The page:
As a representative of my university’s Office of Education Abroad, and now as a Blog Correspondent for IES Abroad, I spend a lot of time talking about my experiences studying abroad.
“When I was abroad…”
“*Insert city of your choosing* is my favorite place on earth.”
“I met friends for life!”
“Classes were so easy!”
“I got to travel, like, every weekend!”
“One word: food.”
And everyone’s all-time favorite…
“Abroad changed me.”
These are all things that we study abroad vets say to one another, to our friends, to our family, to anyone who will listen. Even those of us who are above it all are guilty of spilling our guts about their abroad experience once or twice, and have probably gotten teased for it a bit.
“Ohhhhh, did you go abroad?”
“I couldn’t tell from your Instagram!”
“Wait...let me guess...you went abroad.”
These are all the sounds of the white noise that surrounds the study abroad experience, and I’m sure you have heard or even participated in making that noise. Now, this is not to say that many of the things people say and share about their study abroad experiences aren't true, or that it is okay to brag about it, or on the flip side, that it is okay to tease someone for it. Rather, this is simply to encourage you to overcome it. I challenge you to, instead, think about why you should/want to/might/do/have study(ied) abroad.
But I want to make one thing clear—some truth about studying abroad—above that white noise: you should absolutely, without a doubt, unquestionably, study abroad if you can. For those of you who aren’t sure, who can’t decide, who are afraid, who are nervous, who are shy, who have never traveled, who are intimidated, who are hesitant: we were all you once! And now...it seems to be all we talk about. Don’t you at least want to see if all that white noise is true?
Jokes about study abroad student and alumni stereotypes aside, I am here to tell you the truth about studying abroad, from my perspective.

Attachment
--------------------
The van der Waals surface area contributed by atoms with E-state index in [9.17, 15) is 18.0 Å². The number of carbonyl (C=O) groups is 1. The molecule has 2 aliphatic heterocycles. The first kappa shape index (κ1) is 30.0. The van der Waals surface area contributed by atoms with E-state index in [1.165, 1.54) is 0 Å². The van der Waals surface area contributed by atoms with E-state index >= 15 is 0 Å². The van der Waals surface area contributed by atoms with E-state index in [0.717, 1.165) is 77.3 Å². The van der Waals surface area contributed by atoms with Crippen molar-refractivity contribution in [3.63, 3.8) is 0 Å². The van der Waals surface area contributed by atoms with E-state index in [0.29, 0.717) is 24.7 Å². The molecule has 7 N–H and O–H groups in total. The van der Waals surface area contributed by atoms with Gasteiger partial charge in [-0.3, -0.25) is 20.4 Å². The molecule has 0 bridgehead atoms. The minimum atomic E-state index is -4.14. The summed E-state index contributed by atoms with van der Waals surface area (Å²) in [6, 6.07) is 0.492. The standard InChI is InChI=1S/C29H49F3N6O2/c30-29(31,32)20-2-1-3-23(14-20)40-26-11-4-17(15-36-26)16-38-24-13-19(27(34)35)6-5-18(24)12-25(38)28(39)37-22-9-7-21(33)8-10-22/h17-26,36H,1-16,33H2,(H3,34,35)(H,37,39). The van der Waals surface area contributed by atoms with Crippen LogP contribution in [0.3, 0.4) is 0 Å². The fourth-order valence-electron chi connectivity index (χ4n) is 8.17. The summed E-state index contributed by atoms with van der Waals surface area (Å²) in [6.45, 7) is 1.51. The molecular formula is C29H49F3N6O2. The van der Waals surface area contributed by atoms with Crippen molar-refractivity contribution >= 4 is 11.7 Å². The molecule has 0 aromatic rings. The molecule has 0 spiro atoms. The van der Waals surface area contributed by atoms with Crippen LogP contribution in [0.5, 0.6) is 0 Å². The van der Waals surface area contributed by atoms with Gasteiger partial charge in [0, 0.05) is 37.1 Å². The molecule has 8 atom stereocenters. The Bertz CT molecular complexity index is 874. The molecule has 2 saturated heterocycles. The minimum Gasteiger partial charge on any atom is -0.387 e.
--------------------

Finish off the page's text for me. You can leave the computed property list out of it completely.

From me to you.
What does studying abroad mean to me?
To me, studying abroad is an expedition of the world and the person that I am within it.
Thanks to the experiences that I have had overseas, I have grown to know myself within the contexts of the people, perspectives, art, history, economies, cultures, and more that make up our world. And I wouldn’t take back those opportunities for a minute.
I got this mindset from my parents growing up, with and by whose passion and wisdom about travel I have been both blessed and inspired. You see, both of my parents worked in hospitality, which gives a lot of context to the wanderlust I seem to have inherited.
My mom always says that:
Travel is the key to understanding human beings. It is how we learn to respect one another. It brings people together.
And my Dad:
Travel is our spirit and livelihood. Never forget to just explore.
I’m paraphrasing, as these lines are ones that have come up within and between story tidbits of journeys, business trips, and adventures alike, through which my parents have grown their love and passion for travel.
Yet, my love and passion for travel is something that I have not only inherited, but developed. It has begged me to ask questions about myself, about why travel even means something to me in the first place.
Do I travel for the quenching of curiosity?
Do I travel for the learning opportunity?
Do I travel for the people and the culture?
Do I just travel for the sake of saying that I did?
Do I just travel for the Instagram pictures?
Do I just travel for the trendiness of it all?
For the sake of honesty, I’ll admit that maybe it’s a little bit of all of those things. But most importantly, I travel to be the best version of myself for others.
I travel for learning about who I am in the world, for learning about how I fit in the world, for learning about what it means to be human in the world. I travel for love, for respect, for growth, for adventure, for confidence, for curiosity, for interaction, for new experiences in the world. I travel for the celebration of all of the things that I just listed.
All this is to say that I strongly encourage that you do too. No matter what the white noise is around studying abroad, the experience is worthwhile. Not just for the sake of doing it, but for the sake of everything that the experience will bring to who you are, and who you can be for other people.
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Mary Kaitlin Enright
<p>I was born and raised in Glenview, Illinois, a suburb of the beautiful city of Chicago. When I was fifteen, I was surprised by the unexpected opportunity to move to Hong Kong, when my family was transferred there. That was the very beginning of my relationship with the travel bug, by which I have been afflicted ever since. I spent time traveling around Asia with my family throughout high school, then traveling through Europe in my first year of college while studying abroad in London. Now a Marketing student at Villanova University with minors in Creative Writing and Communication, my next stop is Cape Town, South Africa, and I am excited to share my experience with the world.</p>